3. What is the instances of scientific article in Wikidata describing? A work or an edition? What happens if the article is reprinted (it happens to important work)? Should we then create a new item? Or amend the old item? If we create a new item then how should we link the two? Should we create a third item as a work item? Should items in preprint archives have their own item? Should that issue depend on whether the preprint version and the canonical version are more or less the same?
  4. How do we represent the language of an article? There are two generally used properties: original language of work and language of the work. There is a discussion about deleting one of them.
  5. How do we represent an author? Today an author can be linked to the article via the P50 property. However, the author label may be different than the name written in the article (we may refer to this issue as the “Natalie Portman Problem” as she published a scientific article as “Natalie Hershlag”). P1932 as a qualifier to P50 may be used to capture the way that the name is represented in the article, – a possible solution. Recently, Manske’s author name resolver has started to copy the short author name to the qualifier under P50. For referencing, there is still the problem that the referencing software would likely need to determine the surname, and this is not trival for authors with suffixes and Spanish authors with multiple surnames.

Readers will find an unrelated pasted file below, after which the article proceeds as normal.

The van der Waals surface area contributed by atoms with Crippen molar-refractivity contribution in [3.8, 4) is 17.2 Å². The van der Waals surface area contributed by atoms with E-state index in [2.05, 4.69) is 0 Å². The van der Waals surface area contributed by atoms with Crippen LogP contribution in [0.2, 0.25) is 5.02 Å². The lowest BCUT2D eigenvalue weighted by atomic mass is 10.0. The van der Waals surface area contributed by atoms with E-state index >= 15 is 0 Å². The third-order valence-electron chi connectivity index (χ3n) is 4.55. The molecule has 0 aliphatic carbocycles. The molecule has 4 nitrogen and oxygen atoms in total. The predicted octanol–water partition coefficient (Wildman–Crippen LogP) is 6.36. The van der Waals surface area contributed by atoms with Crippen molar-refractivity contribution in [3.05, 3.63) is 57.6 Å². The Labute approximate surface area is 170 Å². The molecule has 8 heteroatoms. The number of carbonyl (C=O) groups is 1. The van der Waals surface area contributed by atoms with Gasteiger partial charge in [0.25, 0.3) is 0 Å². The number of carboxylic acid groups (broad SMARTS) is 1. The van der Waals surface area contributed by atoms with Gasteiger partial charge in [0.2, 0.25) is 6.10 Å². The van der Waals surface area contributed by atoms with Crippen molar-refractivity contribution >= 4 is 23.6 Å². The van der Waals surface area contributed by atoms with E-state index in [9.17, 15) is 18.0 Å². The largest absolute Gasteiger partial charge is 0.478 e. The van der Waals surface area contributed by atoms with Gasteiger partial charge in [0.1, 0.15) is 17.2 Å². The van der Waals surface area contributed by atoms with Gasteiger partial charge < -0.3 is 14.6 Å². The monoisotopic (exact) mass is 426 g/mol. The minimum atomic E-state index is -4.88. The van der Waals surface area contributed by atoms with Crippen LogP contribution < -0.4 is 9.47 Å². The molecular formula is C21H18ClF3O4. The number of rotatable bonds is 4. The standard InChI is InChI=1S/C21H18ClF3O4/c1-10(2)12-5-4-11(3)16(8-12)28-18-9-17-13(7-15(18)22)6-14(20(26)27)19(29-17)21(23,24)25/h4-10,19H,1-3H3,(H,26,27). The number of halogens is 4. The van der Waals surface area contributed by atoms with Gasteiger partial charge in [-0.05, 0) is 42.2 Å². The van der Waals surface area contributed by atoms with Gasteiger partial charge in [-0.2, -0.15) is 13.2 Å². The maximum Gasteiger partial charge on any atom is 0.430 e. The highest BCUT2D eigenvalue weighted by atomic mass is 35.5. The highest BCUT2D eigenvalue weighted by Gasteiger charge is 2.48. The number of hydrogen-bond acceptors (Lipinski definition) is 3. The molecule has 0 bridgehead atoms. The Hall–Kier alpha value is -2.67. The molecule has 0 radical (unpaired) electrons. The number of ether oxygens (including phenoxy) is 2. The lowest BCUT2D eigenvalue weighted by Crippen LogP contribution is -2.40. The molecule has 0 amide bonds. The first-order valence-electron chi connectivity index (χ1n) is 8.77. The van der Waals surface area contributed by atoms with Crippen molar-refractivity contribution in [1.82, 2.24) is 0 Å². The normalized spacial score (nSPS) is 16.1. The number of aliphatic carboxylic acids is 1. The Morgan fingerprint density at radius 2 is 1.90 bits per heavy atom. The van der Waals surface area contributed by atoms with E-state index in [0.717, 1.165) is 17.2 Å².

6. How do we record the affiliation of a paper. Publicly funded universities and other research entities would like to make statistics on, for instance, the paper production, but this is not possible to do precisely with today’s Wikidata as papers are usually not affiliated with organizations, – only indirectly by the author affiliation. And the author affiliation might change as the author moves between different institutions. We already noted this problem in the first article we wrote about Scholia.
  7. How do record the type of scientific publication? There are various subtypes, e.g., systematic review, original article, erratum, “letter”, etc. Or the state of the article: submitted, under-review, peer-review, not peer-reviewed. The “genre” and the “instance of” properties can be used, but I have seen no ruling convention.